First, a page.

• Terri
    Thanksgiving, by Ellen Cooney, tells the story of the Morley family through 350 years, told through the eyes of various women in the family lineage. I found the book to be carefully researched and full of interesting details that flow from one generation to another, such as a pair of eyeglasses that are dropped along a creek bed and found many years later. Numerous historical events are noted, and this backdrop of American history in the lives of...
  • Jenny
    It all begins with the killing of a turkey on a cold November morning in 1662. This is where the legend starts that will follow the Morley family through the course of 350 years, seen through the eyes of the women of the family as they prepare for Thanksgiving dinner. Whereas remembering is generally a process aimed at a past, in Elizabeth Cooney's quiet, beautiful novel memory travels forward, is being inherited and re-shaped into legend, is hel...
  • Sandy
    This was a solid 4.5 Star read for me.This novel presents the story of one family through many generations, as Thanksgiving dinner is prepared.The story covers 350 years of Thanksgivings for one family, one home, one table through many generations - beginning in 1662. The short stories are spaced years apart so that the reader can observe the progression of the family status, circumstances and how lives change over the generations. It was very in...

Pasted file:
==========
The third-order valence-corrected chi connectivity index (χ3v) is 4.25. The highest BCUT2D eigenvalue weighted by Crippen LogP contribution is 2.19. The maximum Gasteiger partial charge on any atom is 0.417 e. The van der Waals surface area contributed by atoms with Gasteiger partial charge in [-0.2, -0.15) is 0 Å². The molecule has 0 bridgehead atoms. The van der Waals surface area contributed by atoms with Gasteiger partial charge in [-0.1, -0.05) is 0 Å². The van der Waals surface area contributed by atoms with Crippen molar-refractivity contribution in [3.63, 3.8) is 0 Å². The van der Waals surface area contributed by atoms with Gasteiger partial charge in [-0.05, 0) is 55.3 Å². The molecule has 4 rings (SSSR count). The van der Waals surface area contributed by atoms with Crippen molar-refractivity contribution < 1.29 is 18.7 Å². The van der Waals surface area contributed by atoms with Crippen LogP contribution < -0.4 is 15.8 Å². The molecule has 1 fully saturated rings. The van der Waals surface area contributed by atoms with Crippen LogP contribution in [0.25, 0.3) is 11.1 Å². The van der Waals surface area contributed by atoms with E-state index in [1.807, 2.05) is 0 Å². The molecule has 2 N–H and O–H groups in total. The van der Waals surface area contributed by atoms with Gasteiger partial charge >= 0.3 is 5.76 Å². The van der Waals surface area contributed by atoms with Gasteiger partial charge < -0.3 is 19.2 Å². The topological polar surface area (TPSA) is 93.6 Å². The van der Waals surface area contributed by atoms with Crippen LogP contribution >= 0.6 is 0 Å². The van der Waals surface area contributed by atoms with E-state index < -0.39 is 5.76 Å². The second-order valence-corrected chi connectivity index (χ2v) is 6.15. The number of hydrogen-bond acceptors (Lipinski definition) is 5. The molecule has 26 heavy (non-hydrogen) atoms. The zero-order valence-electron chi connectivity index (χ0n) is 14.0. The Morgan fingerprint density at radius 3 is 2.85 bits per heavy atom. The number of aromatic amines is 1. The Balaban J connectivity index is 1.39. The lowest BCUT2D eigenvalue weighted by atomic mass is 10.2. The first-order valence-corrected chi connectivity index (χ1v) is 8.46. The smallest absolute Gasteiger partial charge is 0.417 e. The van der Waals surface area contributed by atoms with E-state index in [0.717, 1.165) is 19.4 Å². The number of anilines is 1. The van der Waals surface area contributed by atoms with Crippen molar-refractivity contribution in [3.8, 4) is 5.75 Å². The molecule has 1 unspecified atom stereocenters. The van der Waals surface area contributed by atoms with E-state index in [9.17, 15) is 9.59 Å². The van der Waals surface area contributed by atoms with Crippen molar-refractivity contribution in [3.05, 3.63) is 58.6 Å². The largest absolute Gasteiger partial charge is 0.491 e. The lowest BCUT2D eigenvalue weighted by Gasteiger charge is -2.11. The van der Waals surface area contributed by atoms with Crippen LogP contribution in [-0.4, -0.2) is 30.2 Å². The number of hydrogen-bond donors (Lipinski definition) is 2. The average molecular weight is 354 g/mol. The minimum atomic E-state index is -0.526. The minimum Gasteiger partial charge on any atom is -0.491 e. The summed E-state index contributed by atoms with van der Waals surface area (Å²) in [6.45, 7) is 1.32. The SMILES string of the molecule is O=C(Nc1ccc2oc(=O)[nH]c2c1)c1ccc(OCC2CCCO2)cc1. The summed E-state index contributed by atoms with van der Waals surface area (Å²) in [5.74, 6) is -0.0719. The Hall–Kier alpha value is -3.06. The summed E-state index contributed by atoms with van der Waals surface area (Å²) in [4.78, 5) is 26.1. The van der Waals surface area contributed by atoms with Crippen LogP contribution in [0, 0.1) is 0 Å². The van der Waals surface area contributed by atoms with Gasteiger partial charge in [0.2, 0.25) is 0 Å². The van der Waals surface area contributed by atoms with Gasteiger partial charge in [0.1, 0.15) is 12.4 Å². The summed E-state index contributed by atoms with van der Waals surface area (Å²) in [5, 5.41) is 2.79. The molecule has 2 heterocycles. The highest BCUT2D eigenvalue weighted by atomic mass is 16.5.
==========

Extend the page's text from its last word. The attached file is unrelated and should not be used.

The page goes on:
• Kara
    Revised 12/6/13This was an extremely enjoyable -- even refreshing -- leisure-time read! Finishing it was the perfect way to relax before the holiday as it turns out. There's nothing insubstantial about the book, however; I have just rarely encountered a novel situated anywhere near this particular genre niche that moves so swiftly (and smoothly, for that matter). Ellen Cooney ushers the reader through Thanksgiving observances over hundreds of yea...
  • Nikki
    When I saw that Ellen Cooney was appearing at my local library, I wanted to read one of her books before meeting her. I chose this one because I could get it quickly on Kindle and the synopsis appealed to me. I was not disappointed. Thanksgiving, although it is quite different in many ways, reminded me of books I loved as a teenager -- novels by Norah Lofts including Bless This House, The House at Old Vine, and The House at Sunset. In Thanksgivin...
  • PopcornReads
    Normally we have only reviewed novels that could be purchased in print and as e-books; however, I decided to make an exception for Thanksgiving by Ellen Cooney because the concept was such an unusual one. The Thanksgiving holiday holds very complex meaning for those of us who live in the U.S. What if you traced one family’s evolution from its origins in this country to the present day but only used events surrounding the Thanksgiving meal as yo...